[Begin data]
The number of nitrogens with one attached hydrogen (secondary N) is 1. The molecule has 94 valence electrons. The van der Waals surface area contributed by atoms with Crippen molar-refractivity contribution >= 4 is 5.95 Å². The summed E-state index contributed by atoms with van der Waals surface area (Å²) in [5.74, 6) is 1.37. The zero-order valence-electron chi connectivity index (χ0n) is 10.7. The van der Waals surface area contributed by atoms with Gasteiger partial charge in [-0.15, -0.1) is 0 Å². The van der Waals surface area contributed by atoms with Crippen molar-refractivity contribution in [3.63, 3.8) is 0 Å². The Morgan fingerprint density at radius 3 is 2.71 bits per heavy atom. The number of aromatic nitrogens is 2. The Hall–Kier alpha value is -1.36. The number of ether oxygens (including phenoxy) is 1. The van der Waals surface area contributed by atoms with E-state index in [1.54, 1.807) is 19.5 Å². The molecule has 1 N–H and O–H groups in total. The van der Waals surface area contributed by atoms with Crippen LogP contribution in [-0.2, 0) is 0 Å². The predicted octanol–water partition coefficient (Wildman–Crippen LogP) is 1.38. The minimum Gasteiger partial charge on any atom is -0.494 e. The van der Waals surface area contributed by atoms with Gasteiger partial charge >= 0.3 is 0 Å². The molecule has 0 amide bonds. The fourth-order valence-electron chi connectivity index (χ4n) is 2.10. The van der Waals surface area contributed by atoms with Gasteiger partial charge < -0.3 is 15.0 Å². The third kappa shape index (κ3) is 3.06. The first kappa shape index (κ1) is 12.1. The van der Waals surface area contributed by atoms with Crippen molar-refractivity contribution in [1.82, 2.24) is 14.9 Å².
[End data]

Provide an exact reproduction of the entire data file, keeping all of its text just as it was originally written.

The number of nitrogens with one attached hydrogen (secondary N) is 1. The molecule has 94 valence electrons. The van der Waals surface area contributed by atoms with Crippen molar-refractivity contribution >= 4 is 5.95 Å². The summed E-state index contributed by atoms with van der Waals surface area (Å²) in [5.74, 6) is 1.37. The zero-order valence-electron chi connectivity index (χ0n) is 10.7. The van der Waals surface area contributed by atoms with Gasteiger partial charge in [-0.15, -0.1) is 0 Å². The van der Waals surface area contributed by atoms with Crippen molar-refractivity contribution in [3.63, 3.8) is 0 Å². The Morgan fingerprint density at radius 3 is 2.71 bits per heavy atom. The number of aromatic nitrogens is 2. The Hall–Kier alpha value is -1.36. The number of ether oxygens (including phenoxy) is 1. The van der Waals surface area contributed by atoms with E-state index in [1.54, 1.807) is 19.5 Å². The molecule has 1 N–H and O–H groups in total. The van der Waals surface area contributed by atoms with Crippen LogP contribution in [-0.2, 0) is 0 Å². The predicted octanol–water partition coefficient (Wildman–Crippen LogP) is 1.38. The minimum Gasteiger partial charge on any atom is -0.494 e. The van der Waals surface area contributed by atoms with Gasteiger partial charge >= 0.3 is 0 Å². The molecule has 0 amide bonds. The fourth-order valence-electron chi connectivity index (χ4n) is 2.10. The van der Waals surface area contributed by atoms with Gasteiger partial charge < -0.3 is 15.0 Å². The third kappa shape index (κ3) is 3.06. The first kappa shape index (κ1) is 12.1. The van der Waals surface area contributed by atoms with Crippen molar-refractivity contribution in [1.82, 2.24) is 14.9 Å².